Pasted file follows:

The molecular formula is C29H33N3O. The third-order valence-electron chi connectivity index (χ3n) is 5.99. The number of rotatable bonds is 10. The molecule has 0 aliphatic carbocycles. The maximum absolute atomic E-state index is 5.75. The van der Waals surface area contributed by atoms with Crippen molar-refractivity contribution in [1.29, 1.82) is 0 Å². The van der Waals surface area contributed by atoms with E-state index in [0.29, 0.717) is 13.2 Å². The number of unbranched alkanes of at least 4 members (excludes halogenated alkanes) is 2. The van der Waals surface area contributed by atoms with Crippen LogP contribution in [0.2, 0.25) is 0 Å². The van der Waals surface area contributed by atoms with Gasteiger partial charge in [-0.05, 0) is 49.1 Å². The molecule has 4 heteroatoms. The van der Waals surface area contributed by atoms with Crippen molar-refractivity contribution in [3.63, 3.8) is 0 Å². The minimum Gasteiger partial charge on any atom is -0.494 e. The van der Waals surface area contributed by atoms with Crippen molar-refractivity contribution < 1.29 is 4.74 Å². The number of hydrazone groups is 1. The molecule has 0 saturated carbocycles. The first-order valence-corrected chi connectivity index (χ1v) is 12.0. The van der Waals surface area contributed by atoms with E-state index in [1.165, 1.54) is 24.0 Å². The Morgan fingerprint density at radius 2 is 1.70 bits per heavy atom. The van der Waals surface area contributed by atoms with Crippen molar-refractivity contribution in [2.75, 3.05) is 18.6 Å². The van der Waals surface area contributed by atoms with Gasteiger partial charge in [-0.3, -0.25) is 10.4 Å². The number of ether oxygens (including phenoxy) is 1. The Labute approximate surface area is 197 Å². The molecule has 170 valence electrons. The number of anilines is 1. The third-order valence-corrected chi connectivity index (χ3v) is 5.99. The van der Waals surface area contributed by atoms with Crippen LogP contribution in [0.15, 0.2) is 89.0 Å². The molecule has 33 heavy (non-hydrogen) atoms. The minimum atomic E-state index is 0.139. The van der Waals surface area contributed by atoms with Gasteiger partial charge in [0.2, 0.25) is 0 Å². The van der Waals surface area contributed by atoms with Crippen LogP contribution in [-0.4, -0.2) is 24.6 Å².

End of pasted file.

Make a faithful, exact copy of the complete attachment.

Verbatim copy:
The molecular formula is C29H33N3O. The third-order valence-electron chi connectivity index (χ3n) is 5.99. The number of rotatable bonds is 10. The molecule has 0 aliphatic carbocycles. The maximum absolute atomic E-state index is 5.75. The van der Waals surface area contributed by atoms with Crippen molar-refractivity contribution in [1.29, 1.82) is 0 Å². The van der Waals surface area contributed by atoms with E-state index in [0.29, 0.717) is 13.2 Å². The number of unbranched alkanes of at least 4 members (excludes halogenated alkanes) is 2. The van der Waals surface area contributed by atoms with Crippen LogP contribution in [0.2, 0.25) is 0 Å². The van der Waals surface area contributed by atoms with Gasteiger partial charge in [-0.05, 0) is 49.1 Å². The molecule has 4 heteroatoms. The van der Waals surface area contributed by atoms with Crippen molar-refractivity contribution in [3.63, 3.8) is 0 Å². The minimum Gasteiger partial charge on any atom is -0.494 e. The van der Waals surface area contributed by atoms with Crippen molar-refractivity contribution < 1.29 is 4.74 Å². The number of hydrazone groups is 1. The molecule has 0 saturated carbocycles. The first-order valence-corrected chi connectivity index (χ1v) is 12.0. The van der Waals surface area contributed by atoms with E-state index in [1.165, 1.54) is 24.0 Å². The Morgan fingerprint density at radius 2 is 1.70 bits per heavy atom. The van der Waals surface area contributed by atoms with Crippen molar-refractivity contribution in [2.75, 3.05) is 18.6 Å². The van der Waals surface area contributed by atoms with Gasteiger partial charge in [-0.3, -0.25) is 10.4 Å². The number of ether oxygens (including phenoxy) is 1. The Labute approximate surface area is 197 Å². The molecule has 170 valence electrons. The number of anilines is 1. The third-order valence-corrected chi connectivity index (χ3v) is 5.99. The van der Waals surface area contributed by atoms with Crippen LogP contribution in [0.15, 0.2) is 89.0 Å². The molecule has 33 heavy (non-hydrogen) atoms. The minimum atomic E-state index is 0.139. The van der Waals surface area contributed by atoms with Gasteiger partial charge in [0.2, 0.25) is 0 Å². The van der Waals surface area contributed by atoms with Crippen LogP contribution in [-0.4, -0.2) is 24.6 Å².